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South Korea Ends Anonymous Cryptocurrency Trading Today

The new South Korean cryptocurrency account system has entered into force nationwide today, ending the current practice that allowed for anonymous trading of cryptocurrencies. Traders must open real-name accounts at the same banks as their exchanges in order to deposit money to trade cryptocurrencies.

Also read: Japan’s DMM Bitcoin Exchange Opens for Business With 7 Cryptocurrencies

Real-Name System Enforced

South Korea Ends Anonymous Cryptocurrency Trading TodaySouth Korea begins converting existing virtual cryptocurrency accounts to real-name accounts today as mandated by the government.

The implementation of this new account system effectively ends “the use of anonymous bank accounts in transactions to prevent virtual coins from being used for money laundering and other illegal activities,” Yonhap reported.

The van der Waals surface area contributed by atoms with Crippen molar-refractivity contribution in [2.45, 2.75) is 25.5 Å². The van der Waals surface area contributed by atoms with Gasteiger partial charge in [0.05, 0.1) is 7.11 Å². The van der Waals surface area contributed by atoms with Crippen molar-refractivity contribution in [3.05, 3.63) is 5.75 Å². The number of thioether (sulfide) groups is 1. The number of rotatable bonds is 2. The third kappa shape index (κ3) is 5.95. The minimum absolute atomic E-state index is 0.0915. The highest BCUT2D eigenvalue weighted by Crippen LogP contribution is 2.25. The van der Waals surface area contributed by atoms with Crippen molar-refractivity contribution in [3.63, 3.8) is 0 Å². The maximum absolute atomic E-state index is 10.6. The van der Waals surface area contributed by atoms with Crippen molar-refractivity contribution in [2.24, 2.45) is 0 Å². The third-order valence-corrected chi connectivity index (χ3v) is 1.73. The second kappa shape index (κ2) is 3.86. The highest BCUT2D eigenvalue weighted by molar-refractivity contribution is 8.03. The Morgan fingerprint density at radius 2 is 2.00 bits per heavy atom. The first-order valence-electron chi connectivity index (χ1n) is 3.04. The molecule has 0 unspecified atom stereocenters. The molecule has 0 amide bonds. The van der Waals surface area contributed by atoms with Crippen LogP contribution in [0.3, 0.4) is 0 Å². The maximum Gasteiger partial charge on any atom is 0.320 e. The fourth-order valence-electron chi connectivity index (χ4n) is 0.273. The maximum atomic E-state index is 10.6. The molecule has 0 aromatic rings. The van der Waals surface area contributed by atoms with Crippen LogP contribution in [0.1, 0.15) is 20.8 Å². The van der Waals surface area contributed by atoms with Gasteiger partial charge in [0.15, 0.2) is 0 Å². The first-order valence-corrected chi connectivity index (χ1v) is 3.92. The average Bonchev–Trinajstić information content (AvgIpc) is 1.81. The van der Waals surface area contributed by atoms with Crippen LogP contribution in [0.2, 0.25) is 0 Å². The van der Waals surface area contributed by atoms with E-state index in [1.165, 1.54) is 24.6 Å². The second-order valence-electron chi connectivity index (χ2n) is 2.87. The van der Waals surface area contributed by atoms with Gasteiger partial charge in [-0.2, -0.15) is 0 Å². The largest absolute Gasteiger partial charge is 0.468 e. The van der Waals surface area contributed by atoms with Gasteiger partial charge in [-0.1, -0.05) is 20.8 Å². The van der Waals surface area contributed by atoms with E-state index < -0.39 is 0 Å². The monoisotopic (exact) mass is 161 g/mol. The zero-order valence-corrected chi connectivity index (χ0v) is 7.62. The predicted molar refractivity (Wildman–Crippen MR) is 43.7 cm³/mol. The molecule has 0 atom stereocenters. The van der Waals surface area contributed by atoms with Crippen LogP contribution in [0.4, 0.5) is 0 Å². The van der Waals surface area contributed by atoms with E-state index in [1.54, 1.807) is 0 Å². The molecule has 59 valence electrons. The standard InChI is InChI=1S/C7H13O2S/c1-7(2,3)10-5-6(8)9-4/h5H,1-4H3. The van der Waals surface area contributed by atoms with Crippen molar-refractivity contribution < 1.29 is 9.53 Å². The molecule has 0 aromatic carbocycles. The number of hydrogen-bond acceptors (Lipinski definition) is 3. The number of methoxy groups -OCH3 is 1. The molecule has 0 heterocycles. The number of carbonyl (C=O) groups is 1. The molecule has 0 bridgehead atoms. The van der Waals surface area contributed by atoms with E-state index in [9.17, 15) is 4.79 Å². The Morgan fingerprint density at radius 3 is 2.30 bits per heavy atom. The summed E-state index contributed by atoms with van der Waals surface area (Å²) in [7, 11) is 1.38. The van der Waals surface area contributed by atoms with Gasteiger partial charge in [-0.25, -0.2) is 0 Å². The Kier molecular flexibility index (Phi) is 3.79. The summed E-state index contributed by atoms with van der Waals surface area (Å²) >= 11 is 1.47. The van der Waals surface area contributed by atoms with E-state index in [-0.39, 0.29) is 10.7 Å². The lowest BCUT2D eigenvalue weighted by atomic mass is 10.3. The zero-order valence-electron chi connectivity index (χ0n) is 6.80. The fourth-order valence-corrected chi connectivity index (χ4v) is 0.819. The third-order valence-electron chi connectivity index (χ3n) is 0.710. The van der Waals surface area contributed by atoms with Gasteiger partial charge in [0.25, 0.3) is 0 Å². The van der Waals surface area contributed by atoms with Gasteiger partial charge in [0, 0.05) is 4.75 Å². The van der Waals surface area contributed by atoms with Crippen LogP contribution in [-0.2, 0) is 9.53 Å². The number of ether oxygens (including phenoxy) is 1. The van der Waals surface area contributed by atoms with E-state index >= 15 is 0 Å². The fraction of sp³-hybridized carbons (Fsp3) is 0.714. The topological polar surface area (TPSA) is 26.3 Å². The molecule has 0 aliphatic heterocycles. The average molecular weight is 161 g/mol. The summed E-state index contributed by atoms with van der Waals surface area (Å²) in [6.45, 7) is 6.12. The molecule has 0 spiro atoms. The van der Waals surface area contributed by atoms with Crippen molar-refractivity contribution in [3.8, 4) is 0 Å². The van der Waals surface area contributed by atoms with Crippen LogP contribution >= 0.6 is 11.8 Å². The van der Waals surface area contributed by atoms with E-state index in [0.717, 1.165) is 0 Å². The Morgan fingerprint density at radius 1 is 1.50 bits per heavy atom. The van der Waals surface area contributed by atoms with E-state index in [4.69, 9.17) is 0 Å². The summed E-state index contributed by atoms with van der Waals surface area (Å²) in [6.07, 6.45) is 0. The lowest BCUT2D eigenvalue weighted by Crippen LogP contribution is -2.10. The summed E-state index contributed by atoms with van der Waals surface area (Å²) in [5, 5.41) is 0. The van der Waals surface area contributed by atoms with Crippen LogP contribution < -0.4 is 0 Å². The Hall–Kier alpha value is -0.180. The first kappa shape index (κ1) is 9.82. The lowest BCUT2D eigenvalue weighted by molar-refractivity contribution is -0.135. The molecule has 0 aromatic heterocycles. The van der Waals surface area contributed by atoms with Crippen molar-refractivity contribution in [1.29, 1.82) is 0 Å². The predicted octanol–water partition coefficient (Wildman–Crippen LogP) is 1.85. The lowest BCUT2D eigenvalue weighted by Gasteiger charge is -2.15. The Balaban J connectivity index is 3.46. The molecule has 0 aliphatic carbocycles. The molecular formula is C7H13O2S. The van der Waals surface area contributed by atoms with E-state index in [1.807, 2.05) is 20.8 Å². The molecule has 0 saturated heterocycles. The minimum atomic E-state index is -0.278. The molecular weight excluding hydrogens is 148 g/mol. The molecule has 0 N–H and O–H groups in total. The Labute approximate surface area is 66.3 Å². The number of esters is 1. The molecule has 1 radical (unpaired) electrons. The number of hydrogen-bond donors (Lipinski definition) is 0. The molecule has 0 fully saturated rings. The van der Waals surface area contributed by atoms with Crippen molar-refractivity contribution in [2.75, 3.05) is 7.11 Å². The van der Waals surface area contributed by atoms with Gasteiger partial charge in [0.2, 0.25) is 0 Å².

Six major banks in the country are participating in this new system so far: Shinhan Bank, Nonghyup Bank, Industrial Bank of Korea, Kookmin Bank, Hana Bank, and Gwangju Bank. The news outlet elaborated:

Opening cryptocurrency accounts has been banned for weeks while the banks have installed the system, which ensures only real-name bank accounts and matching accounts at cryptocurrency exchanges for deposits and withdrawals.

“Foreigners and underage investors are banned from opening cryptocurrency accounts in South Korea,” the publication noted, adding that “The new system also requires cryptocurrency exchanges to share users’ transaction data with banks.” Traders with existing virtual accounts will be fined if they keep depositing money into their existing accounts.

Business As Usual for Banks

South Korea Ends Anonymous Cryptocurrency Trading Today
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